Home > AWS, CPU speed, EC2, RDS, Virtualization > AWS RDS and EC2 CPU performance (in)consistency

AWS RDS and EC2 CPU performance (in)consistency

After our company decided to join public cloud bandwagon and move its databases to AWS, I got curious of what exactly we are getting in terms of CPU performance in RDS or EC2. I asked my friend who had already established Oracle instance in AWS RDS to run same CPU-intensive SQL which I previously used to compare various database platforms as described here.

The test SQL is very simple:

with t as ( SELECT rownum FROM dual CONNECT BY LEVEL <= 100 )
select /*+ ALL_ROWS */ count(*) as cnt from t,t,t,t ;

rds-jigsawThe sql generates 100 rows and then joins the resultset to itself 4 times producing 100,000,000 records. The beauty of this sql is that it does not generate any IO so elapsed time depends only on CPU and RAM speed.

What my friend observed when running this on RDS was that in general CPU performance was what is expected from modern Intel Xeon E5-xxxx processors, with understanding that Amazon vCPU count is a hyper thread count and not real CPU core count. One unusual behavior however was a jigsaw pattern where there was a substantial performance drop in the overall growth chart, like in the chart on the right.

On closer examination it turned out that there is noticeable variation in test sql execution elapsed time when parallel sessions go above 1-2. So the throughput chart would not reproduce itself on different runs.

This led me to investigate AWS vCPU speed consistency by continuously executing test sql in parallel sqlplus sessions over period of time and measuring elapsed time variations.

The results show not only c4-4xlargethat there is inconsistent CPU performance, but also that there is very curious inconsistency pattern – the elapsed times are not just randomly scattered around average value, but instead form a second “preferred” elapsed time value. The second preferred elapsed time value was considerably longer than “normal” elapsed time – 3 sec vs 8 seconds.

I tested this on 2 different EC2 instances (m4.4xlarge and c4.4xlarge) where sqlplus client was collocated with the db server, and on 2 different RDS instances (both db.m4.4xlarge) with sqlplus client residing either on premise or on AWS EC2, with Oracle 11g and 12c. All tests showed similar pattern.

What is the underlying reason for this pattern ?

It is very interesting question which I do not have the answer for.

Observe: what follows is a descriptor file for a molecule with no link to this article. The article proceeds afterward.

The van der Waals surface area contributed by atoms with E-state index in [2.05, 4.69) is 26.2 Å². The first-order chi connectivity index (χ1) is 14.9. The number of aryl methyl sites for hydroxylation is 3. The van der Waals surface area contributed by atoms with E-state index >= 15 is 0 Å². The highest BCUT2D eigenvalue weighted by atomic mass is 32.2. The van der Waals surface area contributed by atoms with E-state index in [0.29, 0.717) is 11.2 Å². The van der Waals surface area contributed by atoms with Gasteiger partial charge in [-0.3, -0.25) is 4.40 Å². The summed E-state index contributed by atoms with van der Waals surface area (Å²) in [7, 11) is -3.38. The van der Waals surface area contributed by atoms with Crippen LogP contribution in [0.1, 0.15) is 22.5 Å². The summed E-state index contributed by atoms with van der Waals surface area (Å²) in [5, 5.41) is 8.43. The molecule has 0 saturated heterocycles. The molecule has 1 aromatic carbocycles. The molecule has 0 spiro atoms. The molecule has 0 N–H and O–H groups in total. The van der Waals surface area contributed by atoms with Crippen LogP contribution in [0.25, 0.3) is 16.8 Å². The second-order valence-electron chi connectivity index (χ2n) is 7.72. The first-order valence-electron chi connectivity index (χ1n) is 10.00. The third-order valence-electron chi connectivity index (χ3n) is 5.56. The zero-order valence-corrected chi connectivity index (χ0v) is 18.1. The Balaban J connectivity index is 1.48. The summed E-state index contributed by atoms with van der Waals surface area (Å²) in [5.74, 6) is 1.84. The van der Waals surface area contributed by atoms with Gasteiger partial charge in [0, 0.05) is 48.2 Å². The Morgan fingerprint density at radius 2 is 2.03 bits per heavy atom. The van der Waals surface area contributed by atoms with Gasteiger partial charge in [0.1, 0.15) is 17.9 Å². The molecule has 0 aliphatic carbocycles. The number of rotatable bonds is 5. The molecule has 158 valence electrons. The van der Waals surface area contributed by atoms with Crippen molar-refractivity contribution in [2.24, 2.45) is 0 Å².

There are several potential forces at play here :

  1. “Noisy neighbors”. These obviously can take away CPU cycles because AWS hardware is shared.
  2. Xen Hypervisor which AWS uses to manage virtual machines. If Hypervisor decides that this specific vCPU used too much of physical CPU it may decide to de-schedule it from execution.
  3. Intel Xeon CPUs ability to change frequency and go to sleep states – so called C-states, P-states and TurboBoost
  4. Intel Xeon CPUs Hyper threading – we know that AWS gives hyper thread as vCPU instead of core. If two vCPUs (threads) wanting to use CPU cycles happen to land on the same core, then they will have to share this core.

In practical terms – how much of an impact this CPU inconsistency may have on real world application ? Well, as always it depends on database workload pattern. If vCPUs will be spending most of the time doing System or User IO, then CPU speed variations may be drowned in longer IO waits so application may not notice. There may be however applications with databases having substantial CPU time component so that CPU inconsistency may become uncomfortable.

From practical point of view before moving to AWS cloud one can use this approach: look at the OEM Active Sessions page while database runs in existing on-premise environment. If CPU portion (green) is much lower than System or User IO portion (blue) – then this database workload is probably good candidate to move to AWS. If there is lot of green then AWS may become a risky move.

Update Jan 1/10/2017: I have gathered more timing details and discovered a significant masking factor. The sqlplus session creation time was counted as part of the test elapsed time. As it turned out, in my AWS tests sqlplus session creation time was either a fraction of a second or it jumped to 5 seconds. The actual sql elapsed time was more stable – at least with number of parallel sessions not exceeding half of vCPUs. In my next blog post I modified test script to exclude connection time variations. The question however remains of why there are such big connect time variations. I will leave this to investigate at a later time.

Categories: AWS, CPU speed, EC2, RDS, Virtualization

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